Davidson: It’s not a surprise to me because it’s the time of exposure and the contact and the type of work nurses do that put them in the front lines. It also underscores the importance of access to adequate PPE and the training to wear that appropriately. And we know, even in the most infectious conditions such as Ebola healthcare workers are able to take care of those patients safely, if they have access to the right equipment and conditions.  :31

Davidson notes that now, as the pandemic is sweeping the country, precautions and practices to protect nurses and all healthcare workers are essential. At Johns Hopkins, I’m Elizabeth Tracey.

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Anchor lead: Should cancers be sequenced again if they recur? Elizabeth Tracey reports

When cancers recur, they are genetically different from when they were first detected, especially after many treatments. With evidence from a new federal study of tumor sequencing clearly demonstrating its benefit, William Nelson, director of the Kimmel Cancer Center at Johns Hopkins, says sequencing recurrent cancer may also be helpful.

Nelson: As cancers appear and are treated and improve and relapse or regress even after initial improvement oftentimes that’s because of a sort of a genetic instability, they acquire new and different defects. Those defects favor the cancer growing even despite the treatment that may have been effective before. It’s very plausible that as we learn more and more about it, is that at that occasion, you’ve responded to surgery for a long time, your cancer comes back, is this a time to re-sequence it?  :30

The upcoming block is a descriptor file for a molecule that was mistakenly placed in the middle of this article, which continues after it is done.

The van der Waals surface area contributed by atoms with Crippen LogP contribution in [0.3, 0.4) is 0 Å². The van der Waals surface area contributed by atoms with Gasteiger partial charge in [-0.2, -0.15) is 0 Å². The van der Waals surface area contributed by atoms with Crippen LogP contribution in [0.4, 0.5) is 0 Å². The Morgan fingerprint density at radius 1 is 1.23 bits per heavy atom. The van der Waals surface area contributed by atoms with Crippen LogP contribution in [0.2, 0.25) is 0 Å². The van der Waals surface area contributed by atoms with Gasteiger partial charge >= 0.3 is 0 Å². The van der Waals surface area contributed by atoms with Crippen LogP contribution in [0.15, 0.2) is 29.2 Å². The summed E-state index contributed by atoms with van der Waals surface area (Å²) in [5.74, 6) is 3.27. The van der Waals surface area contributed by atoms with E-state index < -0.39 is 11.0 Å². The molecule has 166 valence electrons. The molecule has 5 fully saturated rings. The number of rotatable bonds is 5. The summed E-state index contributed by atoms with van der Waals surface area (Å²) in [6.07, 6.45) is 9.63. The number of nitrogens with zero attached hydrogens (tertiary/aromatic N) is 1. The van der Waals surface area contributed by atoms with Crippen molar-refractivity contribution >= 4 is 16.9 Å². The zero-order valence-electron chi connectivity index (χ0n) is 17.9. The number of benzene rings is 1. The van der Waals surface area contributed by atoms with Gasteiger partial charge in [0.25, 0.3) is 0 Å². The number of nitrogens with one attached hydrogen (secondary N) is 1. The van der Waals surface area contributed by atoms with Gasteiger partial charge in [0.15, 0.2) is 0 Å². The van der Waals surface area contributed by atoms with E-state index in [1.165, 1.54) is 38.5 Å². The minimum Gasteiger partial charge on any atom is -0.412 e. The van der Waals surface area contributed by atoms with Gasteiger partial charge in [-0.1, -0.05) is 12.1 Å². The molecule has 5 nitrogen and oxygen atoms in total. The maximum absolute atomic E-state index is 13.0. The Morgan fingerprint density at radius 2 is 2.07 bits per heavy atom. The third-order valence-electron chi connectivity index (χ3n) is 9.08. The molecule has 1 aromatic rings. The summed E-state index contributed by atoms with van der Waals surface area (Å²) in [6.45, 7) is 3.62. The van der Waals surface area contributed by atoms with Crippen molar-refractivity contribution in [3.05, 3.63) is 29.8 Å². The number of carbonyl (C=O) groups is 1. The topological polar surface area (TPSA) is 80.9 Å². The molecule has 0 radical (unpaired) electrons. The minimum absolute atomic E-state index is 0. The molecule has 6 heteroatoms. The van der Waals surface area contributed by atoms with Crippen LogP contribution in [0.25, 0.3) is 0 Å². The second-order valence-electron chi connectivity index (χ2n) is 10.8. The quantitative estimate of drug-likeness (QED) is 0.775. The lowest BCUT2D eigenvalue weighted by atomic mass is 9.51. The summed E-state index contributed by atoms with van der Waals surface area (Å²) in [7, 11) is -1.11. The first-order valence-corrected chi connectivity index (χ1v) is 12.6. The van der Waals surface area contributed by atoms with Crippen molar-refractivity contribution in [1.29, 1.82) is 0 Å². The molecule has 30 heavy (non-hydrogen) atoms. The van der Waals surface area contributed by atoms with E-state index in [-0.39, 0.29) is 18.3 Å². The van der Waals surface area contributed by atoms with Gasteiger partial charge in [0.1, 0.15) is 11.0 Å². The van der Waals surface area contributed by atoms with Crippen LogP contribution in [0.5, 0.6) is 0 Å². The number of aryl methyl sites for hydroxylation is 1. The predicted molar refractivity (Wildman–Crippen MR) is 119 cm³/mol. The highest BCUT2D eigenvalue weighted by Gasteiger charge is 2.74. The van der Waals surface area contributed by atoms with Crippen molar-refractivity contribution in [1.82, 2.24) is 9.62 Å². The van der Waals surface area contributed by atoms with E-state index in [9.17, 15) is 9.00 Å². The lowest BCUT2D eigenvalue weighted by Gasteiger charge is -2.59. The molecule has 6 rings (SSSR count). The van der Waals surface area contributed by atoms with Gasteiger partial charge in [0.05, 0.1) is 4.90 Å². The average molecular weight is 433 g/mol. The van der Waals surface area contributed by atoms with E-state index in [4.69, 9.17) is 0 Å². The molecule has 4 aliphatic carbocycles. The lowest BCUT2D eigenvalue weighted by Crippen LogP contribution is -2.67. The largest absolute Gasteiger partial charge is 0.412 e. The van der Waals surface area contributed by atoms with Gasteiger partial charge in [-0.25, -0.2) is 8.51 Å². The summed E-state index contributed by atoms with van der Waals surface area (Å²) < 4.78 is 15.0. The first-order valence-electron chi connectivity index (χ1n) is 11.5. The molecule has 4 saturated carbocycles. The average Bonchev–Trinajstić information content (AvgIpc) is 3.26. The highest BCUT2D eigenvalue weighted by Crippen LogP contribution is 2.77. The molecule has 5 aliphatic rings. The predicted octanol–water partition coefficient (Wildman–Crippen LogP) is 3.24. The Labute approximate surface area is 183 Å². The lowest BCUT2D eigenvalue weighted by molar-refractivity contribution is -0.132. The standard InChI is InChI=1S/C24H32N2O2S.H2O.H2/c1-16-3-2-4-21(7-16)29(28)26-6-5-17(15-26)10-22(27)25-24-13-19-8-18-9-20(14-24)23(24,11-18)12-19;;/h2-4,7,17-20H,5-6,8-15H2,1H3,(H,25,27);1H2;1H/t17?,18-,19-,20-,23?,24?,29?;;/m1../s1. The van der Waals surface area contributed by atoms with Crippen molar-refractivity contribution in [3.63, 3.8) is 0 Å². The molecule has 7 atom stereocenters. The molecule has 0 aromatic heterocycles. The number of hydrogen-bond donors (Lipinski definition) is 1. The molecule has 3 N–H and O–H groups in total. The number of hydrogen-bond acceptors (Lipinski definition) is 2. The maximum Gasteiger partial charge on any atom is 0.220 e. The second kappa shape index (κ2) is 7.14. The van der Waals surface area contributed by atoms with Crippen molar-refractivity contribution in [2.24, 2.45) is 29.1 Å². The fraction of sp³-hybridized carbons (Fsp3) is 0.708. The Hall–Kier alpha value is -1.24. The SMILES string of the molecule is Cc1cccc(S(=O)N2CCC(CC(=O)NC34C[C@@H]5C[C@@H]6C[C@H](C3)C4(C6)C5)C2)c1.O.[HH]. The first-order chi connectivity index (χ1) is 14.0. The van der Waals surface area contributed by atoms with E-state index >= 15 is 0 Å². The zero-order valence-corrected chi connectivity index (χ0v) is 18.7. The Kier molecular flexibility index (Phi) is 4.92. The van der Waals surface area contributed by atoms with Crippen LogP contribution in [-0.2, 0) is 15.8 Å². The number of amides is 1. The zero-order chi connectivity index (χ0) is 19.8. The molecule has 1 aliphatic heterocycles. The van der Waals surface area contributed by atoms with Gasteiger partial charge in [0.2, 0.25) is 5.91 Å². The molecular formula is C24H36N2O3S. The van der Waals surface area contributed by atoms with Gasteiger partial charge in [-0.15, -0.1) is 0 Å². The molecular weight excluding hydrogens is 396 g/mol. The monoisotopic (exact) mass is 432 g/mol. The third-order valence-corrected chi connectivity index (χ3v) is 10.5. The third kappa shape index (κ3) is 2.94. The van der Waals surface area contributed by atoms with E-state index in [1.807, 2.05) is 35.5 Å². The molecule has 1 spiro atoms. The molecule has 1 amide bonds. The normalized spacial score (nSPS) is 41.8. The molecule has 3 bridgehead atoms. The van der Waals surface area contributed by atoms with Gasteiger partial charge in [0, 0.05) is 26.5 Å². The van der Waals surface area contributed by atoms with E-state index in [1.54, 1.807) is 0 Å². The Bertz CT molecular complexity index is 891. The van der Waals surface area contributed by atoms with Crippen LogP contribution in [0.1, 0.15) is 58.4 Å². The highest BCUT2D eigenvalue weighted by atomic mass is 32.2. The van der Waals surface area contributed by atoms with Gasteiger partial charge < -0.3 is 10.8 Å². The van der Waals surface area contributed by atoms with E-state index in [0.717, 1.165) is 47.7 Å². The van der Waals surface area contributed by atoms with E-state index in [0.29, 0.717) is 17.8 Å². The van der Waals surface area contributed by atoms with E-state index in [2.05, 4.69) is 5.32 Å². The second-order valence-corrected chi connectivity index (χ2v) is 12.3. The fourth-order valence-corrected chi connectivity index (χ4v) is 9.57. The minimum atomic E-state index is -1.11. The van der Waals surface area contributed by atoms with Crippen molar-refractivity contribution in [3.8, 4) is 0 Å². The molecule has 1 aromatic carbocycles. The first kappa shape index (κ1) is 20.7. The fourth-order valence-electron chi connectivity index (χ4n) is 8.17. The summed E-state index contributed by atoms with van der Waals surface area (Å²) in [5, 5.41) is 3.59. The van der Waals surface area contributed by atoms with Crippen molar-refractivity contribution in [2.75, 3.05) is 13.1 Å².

Nelson notes that sequencing is both easier and less expensive than ever. At Johns Hopkins, I’m Elizabeth Tracey.

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Anchor lead: A big new project shows the benefit of genetic sequencing of cancers, Elizabeth Tracey reports

Should you have your cancer sequenced? A very large new federal study suggests the answer is more convincingly than ever, yes. William Nelson, director of the Kimmel Cancer Center at Johns Hopkins, explains.

Nelson: They called it the match trial. They had gotten biopsies or tissues from almost 6000 cases and they sequenced almost all of them. They found some gene defects that matched a treatment choice in 37.6%. The most common gene defects they saw are ones that don’t have very good treatments for yet. It does suggest that DNA sequencing, there are enough reasons that guide treatment decisions that many if not most cancers will ultimately be sequenced.  :30